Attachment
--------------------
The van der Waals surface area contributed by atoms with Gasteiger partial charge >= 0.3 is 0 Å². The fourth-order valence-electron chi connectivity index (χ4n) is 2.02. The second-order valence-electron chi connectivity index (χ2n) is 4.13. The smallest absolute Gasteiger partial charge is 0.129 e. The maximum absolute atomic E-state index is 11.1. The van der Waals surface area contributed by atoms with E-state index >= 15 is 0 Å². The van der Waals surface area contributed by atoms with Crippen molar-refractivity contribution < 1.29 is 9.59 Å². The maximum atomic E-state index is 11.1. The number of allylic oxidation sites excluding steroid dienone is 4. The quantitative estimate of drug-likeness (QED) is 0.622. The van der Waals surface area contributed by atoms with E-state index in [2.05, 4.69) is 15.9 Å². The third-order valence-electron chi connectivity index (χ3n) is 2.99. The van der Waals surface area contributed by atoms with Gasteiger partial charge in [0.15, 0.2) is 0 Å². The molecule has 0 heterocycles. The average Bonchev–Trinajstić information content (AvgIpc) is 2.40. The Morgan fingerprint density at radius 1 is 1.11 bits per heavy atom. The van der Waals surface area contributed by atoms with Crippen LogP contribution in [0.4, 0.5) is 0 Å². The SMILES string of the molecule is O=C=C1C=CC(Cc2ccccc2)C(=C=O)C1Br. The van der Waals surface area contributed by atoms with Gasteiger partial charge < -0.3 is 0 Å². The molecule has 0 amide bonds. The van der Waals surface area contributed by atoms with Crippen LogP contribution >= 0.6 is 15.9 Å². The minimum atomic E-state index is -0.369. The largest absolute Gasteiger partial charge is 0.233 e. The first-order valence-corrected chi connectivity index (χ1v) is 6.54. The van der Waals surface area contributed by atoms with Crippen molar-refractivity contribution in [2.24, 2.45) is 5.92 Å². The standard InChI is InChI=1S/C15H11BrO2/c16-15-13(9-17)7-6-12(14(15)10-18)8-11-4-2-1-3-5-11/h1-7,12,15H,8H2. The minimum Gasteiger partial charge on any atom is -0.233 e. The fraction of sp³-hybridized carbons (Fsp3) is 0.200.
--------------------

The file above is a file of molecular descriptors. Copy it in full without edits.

The van der Waals surface area contributed by atoms with Gasteiger partial charge >= 0.3 is 0 Å². The fourth-order valence-electron chi connectivity index (χ4n) is 2.02. The second-order valence-electron chi connectivity index (χ2n) is 4.13. The smallest absolute Gasteiger partial charge is 0.129 e. The maximum absolute atomic E-state index is 11.1. The van der Waals surface area contributed by atoms with E-state index >= 15 is 0 Å². The van der Waals surface area contributed by atoms with Crippen molar-refractivity contribution < 1.29 is 9.59 Å². The maximum atomic E-state index is 11.1. The number of allylic oxidation sites excluding steroid dienone is 4. The quantitative estimate of drug-likeness (QED) is 0.622. The van der Waals surface area contributed by atoms with E-state index in [2.05, 4.69) is 15.9 Å². The third-order valence-electron chi connectivity index (χ3n) is 2.99. The van der Waals surface area contributed by atoms with Gasteiger partial charge in [0.15, 0.2) is 0 Å². The molecule has 0 heterocycles. The average Bonchev–Trinajstić information content (AvgIpc) is 2.40. The Morgan fingerprint density at radius 1 is 1.11 bits per heavy atom. The van der Waals surface area contributed by atoms with Crippen LogP contribution in [0.4, 0.5) is 0 Å². The SMILES string of the molecule is O=C=C1C=CC(Cc2ccccc2)C(=C=O)C1Br. The van der Waals surface area contributed by atoms with Gasteiger partial charge < -0.3 is 0 Å². The molecule has 0 amide bonds. The van der Waals surface area contributed by atoms with Crippen LogP contribution >= 0.6 is 15.9 Å². The minimum atomic E-state index is -0.369. The largest absolute Gasteiger partial charge is 0.233 e. The first-order valence-corrected chi connectivity index (χ1v) is 6.54. The van der Waals surface area contributed by atoms with Crippen molar-refractivity contribution in [2.24, 2.45) is 5.92 Å². The standard InChI is InChI=1S/C15H11BrO2/c16-15-13(9-17)7-6-12(14(15)10-18)8-11-4-2-1-3-5-11/h1-7,12,15H,8H2. The minimum Gasteiger partial charge on any atom is -0.233 e. The fraction of sp³-hybridized carbons (Fsp3) is 0.200.